Building a political community

We are reaching the point where the Democrats have to start some sort of campaign to turn the House midterms around. Depending on Liz Cheney doesn’t seem like the best plan.

So I was pleased, in a certain way, to see my friend the economist Brad DeLong recommend this piece by Micah Sifry, about whom I know little. (His bio mentions being on the board of Consumer Reports, for whatever that is worth.) The point is that the Dems have to make politics back into a social experience, not try to flood the zone with more and more expensive TV ads.

The national Democratic party is like the Titanic with the iceberg in sight but no ability to steer, struggling to govern with a very narrow majority in Congress and failing to connect much with voters.… This rings true to me. Politics as it is practiced today, in the form of messaging wars on television and online, is just too far from most people’s lives. A well-made ad may “go viral” on social media and generate campaign cash, but there’s not much evidence voters pay much attention or get persuaded by paid media.…[A progressive consultant] goes on to describe what that needs to look like: “Candidates and party committees should be spending time doing things like sponsoring community events like [Ohio Senator] Sherrod Brown’s ‘movie nights,’ which he does in the old movie theaters of Ohio’s mid-sized towns, where the theme is to build community spirit and togetherness…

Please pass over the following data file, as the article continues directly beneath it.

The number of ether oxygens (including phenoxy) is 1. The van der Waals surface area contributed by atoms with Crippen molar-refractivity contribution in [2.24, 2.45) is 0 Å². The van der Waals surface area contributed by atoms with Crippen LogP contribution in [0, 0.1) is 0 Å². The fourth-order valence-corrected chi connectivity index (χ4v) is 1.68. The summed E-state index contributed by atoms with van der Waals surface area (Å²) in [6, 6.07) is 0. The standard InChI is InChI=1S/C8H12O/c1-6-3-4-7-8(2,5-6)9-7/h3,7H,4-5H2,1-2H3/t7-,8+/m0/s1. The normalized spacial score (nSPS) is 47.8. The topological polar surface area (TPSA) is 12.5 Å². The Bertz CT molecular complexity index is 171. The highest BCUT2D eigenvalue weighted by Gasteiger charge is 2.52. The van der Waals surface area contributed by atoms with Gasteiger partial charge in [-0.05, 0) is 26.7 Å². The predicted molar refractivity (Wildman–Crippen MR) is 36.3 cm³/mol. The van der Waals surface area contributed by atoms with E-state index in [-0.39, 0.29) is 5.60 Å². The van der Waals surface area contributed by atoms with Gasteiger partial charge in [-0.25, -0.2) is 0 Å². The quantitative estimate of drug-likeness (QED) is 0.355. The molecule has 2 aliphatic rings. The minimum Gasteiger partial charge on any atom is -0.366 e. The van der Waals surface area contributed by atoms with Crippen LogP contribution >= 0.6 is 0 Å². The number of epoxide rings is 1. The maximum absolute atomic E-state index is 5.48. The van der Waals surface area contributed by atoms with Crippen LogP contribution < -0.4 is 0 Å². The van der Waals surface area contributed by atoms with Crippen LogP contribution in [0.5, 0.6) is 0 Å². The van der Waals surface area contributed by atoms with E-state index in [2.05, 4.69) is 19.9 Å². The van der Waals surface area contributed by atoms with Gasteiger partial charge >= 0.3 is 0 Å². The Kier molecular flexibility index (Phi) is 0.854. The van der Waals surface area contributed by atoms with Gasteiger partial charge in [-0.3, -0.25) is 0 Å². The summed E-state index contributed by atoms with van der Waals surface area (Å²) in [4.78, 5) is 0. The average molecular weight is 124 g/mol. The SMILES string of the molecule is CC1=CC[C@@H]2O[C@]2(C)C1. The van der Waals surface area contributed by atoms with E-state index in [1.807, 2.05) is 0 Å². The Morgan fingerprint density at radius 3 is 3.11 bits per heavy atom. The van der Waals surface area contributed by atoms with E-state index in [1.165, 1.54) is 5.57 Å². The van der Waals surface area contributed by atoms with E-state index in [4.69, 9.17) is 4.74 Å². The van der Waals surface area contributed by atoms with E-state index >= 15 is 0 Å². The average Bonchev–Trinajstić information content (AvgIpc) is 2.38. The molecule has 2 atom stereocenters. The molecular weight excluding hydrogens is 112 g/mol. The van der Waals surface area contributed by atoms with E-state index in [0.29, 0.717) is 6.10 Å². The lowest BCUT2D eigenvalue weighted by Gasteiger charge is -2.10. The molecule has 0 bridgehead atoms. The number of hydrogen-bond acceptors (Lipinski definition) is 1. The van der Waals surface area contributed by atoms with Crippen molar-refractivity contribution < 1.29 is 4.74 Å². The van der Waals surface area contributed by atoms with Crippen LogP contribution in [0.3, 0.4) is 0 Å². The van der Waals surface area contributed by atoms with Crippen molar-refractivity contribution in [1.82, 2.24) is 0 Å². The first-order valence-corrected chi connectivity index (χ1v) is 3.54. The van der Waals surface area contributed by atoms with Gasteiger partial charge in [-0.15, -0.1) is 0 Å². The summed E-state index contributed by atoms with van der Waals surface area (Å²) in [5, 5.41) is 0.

Micah Sifry: Messaging Won’t Save Democrats; Community Might

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